Ignoring greenhouse gas emissions a costly error
IT is a simple fact that as we pump record levels of greenhouse gases into the atmosphere, we are ramping up disaster risk around the globe now and for generations to come.
It goes with the sobering reality of warming and rising seas and changes in the Earth’s systems that are influencing storms, winds and rainfall. The toll this takes on human life, economies and government expenditures will be high on the agenda when world leaders gather in Mexico for the Global Platform for Disaster Risk Reduction this month.
Figures show that disasters — 90 per cent of which are classified as climate-related — cost the world economy US$520 billion (RM2.3 trillion) per year and push 26 million people into poverty every year.
In the 22 years that have passed since Conference of the Parties 1, the first of United Nations Climate Change conferences, we have seen greenhouse gas emissions reach critically high levels which bode ill for those who already live in dry lands, cyclone-exposed coastlines, flood plains, below unstable hillsides or parts of the world dependent on glacier meltwater.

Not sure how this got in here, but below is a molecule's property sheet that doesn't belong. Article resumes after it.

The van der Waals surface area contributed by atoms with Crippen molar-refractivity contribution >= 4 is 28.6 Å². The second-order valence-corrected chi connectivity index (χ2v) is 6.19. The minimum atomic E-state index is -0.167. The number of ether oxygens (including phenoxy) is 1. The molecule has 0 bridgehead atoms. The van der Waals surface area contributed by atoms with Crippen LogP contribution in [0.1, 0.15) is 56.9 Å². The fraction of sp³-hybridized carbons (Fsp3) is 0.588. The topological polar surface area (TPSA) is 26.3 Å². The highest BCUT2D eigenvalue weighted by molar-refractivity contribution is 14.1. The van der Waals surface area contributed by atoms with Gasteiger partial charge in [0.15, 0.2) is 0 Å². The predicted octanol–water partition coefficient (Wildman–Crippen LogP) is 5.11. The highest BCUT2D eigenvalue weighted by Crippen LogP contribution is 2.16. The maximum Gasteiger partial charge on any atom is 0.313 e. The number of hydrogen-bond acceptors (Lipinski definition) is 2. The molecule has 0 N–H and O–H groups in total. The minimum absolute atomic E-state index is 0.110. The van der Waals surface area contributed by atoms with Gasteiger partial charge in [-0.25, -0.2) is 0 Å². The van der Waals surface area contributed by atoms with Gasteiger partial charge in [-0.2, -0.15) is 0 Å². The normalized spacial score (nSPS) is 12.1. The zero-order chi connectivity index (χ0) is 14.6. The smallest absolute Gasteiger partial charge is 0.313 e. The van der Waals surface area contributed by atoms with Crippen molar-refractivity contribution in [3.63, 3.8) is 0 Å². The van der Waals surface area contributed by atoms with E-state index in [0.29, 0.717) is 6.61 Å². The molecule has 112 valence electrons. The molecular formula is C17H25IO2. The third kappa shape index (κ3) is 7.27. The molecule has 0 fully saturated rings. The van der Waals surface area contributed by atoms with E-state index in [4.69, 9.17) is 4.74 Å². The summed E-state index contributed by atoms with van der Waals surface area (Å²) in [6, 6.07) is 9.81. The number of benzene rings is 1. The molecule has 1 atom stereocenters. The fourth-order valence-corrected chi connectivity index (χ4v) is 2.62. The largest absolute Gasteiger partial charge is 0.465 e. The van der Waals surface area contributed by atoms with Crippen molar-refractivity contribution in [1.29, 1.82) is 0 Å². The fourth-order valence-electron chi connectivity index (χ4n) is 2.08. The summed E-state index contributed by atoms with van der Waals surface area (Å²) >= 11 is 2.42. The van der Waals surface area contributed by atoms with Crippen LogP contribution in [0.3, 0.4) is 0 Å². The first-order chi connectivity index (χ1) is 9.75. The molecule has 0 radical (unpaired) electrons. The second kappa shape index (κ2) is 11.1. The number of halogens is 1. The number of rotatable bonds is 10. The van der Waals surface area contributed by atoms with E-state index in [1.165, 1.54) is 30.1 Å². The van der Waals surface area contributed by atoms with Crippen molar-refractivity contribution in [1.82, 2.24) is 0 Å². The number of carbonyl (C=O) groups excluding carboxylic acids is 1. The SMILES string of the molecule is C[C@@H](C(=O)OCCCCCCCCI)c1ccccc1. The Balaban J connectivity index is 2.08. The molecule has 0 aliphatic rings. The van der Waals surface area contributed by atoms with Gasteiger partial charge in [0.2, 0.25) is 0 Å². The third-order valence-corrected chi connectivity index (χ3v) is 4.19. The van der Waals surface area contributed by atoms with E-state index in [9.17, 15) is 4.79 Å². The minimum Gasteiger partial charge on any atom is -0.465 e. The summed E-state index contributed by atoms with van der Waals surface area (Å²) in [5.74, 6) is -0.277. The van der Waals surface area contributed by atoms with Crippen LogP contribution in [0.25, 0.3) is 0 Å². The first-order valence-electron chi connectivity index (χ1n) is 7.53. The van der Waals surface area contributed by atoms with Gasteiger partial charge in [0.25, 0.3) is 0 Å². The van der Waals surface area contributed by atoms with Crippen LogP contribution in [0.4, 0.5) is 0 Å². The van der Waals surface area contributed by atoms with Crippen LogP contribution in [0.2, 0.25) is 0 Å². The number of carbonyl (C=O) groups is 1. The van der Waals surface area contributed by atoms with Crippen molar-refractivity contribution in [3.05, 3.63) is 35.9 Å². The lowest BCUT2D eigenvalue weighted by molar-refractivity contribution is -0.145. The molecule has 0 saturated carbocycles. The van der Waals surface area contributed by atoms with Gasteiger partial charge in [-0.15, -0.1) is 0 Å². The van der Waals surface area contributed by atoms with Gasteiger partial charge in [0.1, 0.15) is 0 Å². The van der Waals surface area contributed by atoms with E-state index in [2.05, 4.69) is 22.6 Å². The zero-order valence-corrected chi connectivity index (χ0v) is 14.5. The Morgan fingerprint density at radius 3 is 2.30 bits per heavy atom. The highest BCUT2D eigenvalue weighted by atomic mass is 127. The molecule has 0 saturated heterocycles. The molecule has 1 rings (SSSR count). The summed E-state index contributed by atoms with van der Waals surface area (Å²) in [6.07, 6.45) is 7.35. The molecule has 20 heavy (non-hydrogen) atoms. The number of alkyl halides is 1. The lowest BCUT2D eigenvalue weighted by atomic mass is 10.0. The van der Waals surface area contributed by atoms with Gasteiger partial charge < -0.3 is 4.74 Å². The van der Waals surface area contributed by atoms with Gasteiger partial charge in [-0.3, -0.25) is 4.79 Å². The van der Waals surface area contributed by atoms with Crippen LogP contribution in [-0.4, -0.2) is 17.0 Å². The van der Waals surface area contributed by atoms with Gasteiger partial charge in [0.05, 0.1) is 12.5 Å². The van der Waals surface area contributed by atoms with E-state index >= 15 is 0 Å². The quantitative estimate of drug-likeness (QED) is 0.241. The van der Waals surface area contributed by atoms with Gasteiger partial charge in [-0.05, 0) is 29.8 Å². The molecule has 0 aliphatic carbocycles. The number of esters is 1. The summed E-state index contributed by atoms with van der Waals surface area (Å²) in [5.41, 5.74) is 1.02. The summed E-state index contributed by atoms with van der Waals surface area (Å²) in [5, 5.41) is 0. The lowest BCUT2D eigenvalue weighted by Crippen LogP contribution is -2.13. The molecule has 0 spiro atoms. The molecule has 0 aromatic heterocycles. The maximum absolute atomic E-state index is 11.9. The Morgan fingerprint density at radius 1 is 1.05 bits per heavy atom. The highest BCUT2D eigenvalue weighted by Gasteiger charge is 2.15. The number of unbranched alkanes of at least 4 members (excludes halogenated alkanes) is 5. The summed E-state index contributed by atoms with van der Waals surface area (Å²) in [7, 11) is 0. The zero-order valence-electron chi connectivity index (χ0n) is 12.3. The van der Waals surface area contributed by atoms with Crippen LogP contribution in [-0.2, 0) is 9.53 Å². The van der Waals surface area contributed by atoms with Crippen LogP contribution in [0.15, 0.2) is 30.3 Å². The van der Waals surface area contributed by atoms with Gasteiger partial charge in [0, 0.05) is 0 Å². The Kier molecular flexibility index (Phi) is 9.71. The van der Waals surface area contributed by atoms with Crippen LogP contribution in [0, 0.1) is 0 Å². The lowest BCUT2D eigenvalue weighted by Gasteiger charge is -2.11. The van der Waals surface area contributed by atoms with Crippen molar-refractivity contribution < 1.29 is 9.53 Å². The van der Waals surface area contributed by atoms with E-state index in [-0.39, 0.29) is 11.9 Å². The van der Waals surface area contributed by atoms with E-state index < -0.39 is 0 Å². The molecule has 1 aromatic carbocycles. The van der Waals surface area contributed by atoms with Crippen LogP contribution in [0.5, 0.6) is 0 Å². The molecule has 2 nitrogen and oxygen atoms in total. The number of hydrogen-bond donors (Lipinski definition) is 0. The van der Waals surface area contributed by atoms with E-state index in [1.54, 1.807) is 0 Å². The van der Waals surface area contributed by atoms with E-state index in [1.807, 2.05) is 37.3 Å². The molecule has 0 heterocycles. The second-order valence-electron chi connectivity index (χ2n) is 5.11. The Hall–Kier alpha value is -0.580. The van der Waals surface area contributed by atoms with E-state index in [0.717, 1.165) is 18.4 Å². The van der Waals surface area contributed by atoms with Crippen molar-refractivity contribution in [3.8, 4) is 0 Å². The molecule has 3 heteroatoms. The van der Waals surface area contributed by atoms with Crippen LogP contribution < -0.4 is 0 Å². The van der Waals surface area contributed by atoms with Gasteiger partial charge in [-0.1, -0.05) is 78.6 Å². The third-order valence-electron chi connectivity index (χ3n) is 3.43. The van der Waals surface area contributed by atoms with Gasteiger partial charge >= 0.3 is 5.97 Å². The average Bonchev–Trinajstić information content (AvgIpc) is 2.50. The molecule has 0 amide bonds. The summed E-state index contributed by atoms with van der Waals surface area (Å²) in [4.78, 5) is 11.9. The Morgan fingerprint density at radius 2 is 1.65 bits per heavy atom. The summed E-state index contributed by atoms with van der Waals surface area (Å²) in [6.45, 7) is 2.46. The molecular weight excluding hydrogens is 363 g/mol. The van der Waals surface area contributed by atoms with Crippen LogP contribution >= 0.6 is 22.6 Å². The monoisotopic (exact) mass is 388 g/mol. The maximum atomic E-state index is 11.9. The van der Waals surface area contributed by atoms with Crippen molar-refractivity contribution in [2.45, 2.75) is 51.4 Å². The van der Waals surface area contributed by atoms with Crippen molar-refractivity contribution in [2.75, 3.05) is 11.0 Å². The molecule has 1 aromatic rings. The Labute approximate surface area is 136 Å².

Over that time span, we have also seen a doubling of weatherand climate-related disasters, which can further weaken least developed countries like Haiti, which lost more than 600 lives and around a third of its gross domestic product when it was struck by Hurricane Matthew last October.
Recent estimates show that the bill for Haiti’s recovery from that Category 4 hurricane comes to US$2.8 billion (RM12 billion), an extraordinary sum for a country where 60 per cent of the population live in dire poverty.
The Philippines lost thousands of its citizens, partly due to the slow passage of Typhoon Haiyan across the warming, rising waters of the Pacific Ocean in 2013. And, again, the economic losses and the cost of building back better ran into billions.
Meanwhile, the drylands of the Sahel and southern Africa, already at high risk from rising temperatures, breached the limits of their capacity to sustain human life adequately in the last 12 months as country after country declared a state of emergency and millions suffered the devastation of hunger and loss of livelihood.
Just five years after the first famine of the 21st century was declared over, Somalia is again on the brink underlining the fact that 80 per cent of the world’s hungry live in countries that are